A VHE gamma ray source in the W51 region: HESS J1923+141

May 2009

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W51 is a giant HII region / supernova remnant complex, also known as G49.2-0.7. The image shows the region in 11 cm radio emission, with the 0.5 degr. diameter supernova remnant shell (Moon & Koo 1994, see also Kassim 1992 for 330 MHz radio observations).

One way to verify that supernova remnants do indeed accelerate cosmic-ray nuclei (as opposed to electrons giving rise to X-ray synchrotron radiation and Inverse-Compton gamma radiation) is to look for supernova remnants which interact with molecular clouds. Gamma rays emerging from the region where the supernova remnant shock and its accelerated particles run into targets of molecular gas provide a unique signature. A promising target region is the W51 complex (e.g. Carpenter & Sanders 1998), with the supernova remnant G49.2-0.7 and dense HII regions. Indeed, in data taken during the H,E.S.S. Galactic Plane Survey in 2007 and follow-up observations in 2008, a source of very high energy (VHE) gamma rays - HESS J1923+141 - was detected in W51, with a flux of about 3% of the flux of the Crab Nebula (Fig. 1) (Fiasson, Moriond 2009).

Fig. 2 illustrates the location of the gamma-ray source relative to the radio supernova remnant and in relation to molecular clouds identified via their CO radio emission. Knowing whether the remnant indeed runs into the molecular clouds is non-trivial, since the distances of the remnant and of the clouds - about 7 kpc - are not sufficiently well known and one may be in the foreground or in the background relative to the other. However, in the overlap region in W51, OH maser emission has been observed (white circle in Fig. 2). The 1720 MHz OH masers are an indicator for shock-compressed molecular clouds, the shock resulting in a level inversion and stimulated emission (Wardle & Yusef-Zadeh 2002) (Fig. 3). The peak of the very high energy gamma ray emission is indeed roughly in the region of the maser emission. Together with objects such as the  W28 and IC 443 remnants (Albert et al. 2007, Humensky 2007), W51 adds to the growing evidence for gamma-ray emission which can be attributed to supernova remnant shocks interacting with molecular clouds.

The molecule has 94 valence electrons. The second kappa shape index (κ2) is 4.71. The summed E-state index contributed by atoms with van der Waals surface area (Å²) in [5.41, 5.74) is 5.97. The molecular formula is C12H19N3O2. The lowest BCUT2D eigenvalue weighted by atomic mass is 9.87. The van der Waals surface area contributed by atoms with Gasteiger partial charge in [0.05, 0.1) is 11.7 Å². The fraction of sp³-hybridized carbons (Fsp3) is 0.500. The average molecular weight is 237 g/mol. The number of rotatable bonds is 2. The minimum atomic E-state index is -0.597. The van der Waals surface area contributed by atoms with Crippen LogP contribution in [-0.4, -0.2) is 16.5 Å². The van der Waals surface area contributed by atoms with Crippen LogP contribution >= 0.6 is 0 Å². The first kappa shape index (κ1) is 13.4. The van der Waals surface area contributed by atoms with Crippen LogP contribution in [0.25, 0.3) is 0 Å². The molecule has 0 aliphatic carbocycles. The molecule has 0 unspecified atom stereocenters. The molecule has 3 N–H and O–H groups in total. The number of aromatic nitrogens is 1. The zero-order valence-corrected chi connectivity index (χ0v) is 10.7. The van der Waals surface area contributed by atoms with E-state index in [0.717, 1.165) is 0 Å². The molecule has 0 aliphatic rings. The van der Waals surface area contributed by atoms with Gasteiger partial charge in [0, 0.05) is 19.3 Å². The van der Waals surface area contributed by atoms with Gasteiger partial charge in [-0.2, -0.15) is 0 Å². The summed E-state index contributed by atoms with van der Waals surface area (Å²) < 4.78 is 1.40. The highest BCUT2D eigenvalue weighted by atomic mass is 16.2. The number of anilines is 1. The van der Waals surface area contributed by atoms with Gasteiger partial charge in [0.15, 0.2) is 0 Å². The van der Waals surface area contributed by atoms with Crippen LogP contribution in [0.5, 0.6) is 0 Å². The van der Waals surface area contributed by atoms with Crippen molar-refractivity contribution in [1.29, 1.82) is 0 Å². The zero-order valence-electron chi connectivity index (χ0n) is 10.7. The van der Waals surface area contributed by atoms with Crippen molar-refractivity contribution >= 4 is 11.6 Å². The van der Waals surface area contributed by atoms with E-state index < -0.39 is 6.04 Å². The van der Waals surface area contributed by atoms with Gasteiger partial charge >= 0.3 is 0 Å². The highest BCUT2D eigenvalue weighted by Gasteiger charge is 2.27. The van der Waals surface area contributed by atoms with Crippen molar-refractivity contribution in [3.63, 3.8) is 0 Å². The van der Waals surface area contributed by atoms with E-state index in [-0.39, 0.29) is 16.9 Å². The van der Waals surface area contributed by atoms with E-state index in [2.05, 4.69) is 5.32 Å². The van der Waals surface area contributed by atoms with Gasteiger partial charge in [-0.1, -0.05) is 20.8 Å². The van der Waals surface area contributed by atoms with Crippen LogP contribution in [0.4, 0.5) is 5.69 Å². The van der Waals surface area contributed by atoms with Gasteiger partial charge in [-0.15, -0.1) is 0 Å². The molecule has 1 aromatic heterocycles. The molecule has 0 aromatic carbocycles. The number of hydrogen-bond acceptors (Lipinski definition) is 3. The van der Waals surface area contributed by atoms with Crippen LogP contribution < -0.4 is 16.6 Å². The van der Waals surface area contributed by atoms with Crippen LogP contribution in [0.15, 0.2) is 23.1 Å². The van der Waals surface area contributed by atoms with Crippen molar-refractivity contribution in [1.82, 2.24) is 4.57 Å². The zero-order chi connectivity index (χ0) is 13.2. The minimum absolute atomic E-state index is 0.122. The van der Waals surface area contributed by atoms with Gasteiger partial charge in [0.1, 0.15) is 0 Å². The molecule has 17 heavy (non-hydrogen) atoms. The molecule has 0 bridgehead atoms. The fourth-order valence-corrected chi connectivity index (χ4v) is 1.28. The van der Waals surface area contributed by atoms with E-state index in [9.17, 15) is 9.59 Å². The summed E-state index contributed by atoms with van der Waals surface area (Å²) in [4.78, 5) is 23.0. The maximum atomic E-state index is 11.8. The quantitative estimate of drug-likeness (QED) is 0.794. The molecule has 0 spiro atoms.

Fig. 1: Very high energy gamma ray image of the W51 region, showing gamma ray count rate. Superimposed contours illustrate the significance of detection (3 to 6 sigma). The image is smoothed; the inset at the bottom right shows the effective beam width after smoothing. The circle indicates the location of the OFGL J1923.0+1411 Fermi source of GeV gamma rays (Abdo et al. 2009).
Fig. 2: VHE gamma ray image, with the 11 cm radio contours superimposed in black (from Moon & Koo 1994),  and 13CO radio emission contours tracing molecular clouds superimposed in white (from Jackson et al. 2006). The filled white circle shows the location of OH maser emission (Green et al. 1997).
Fig. 3: Expanding supernova remnant interacting with a molecular cloud, resulting in  OH maser emission from the shocked cloud material (adapted from Wardle & Yusef-Zadeh 2002).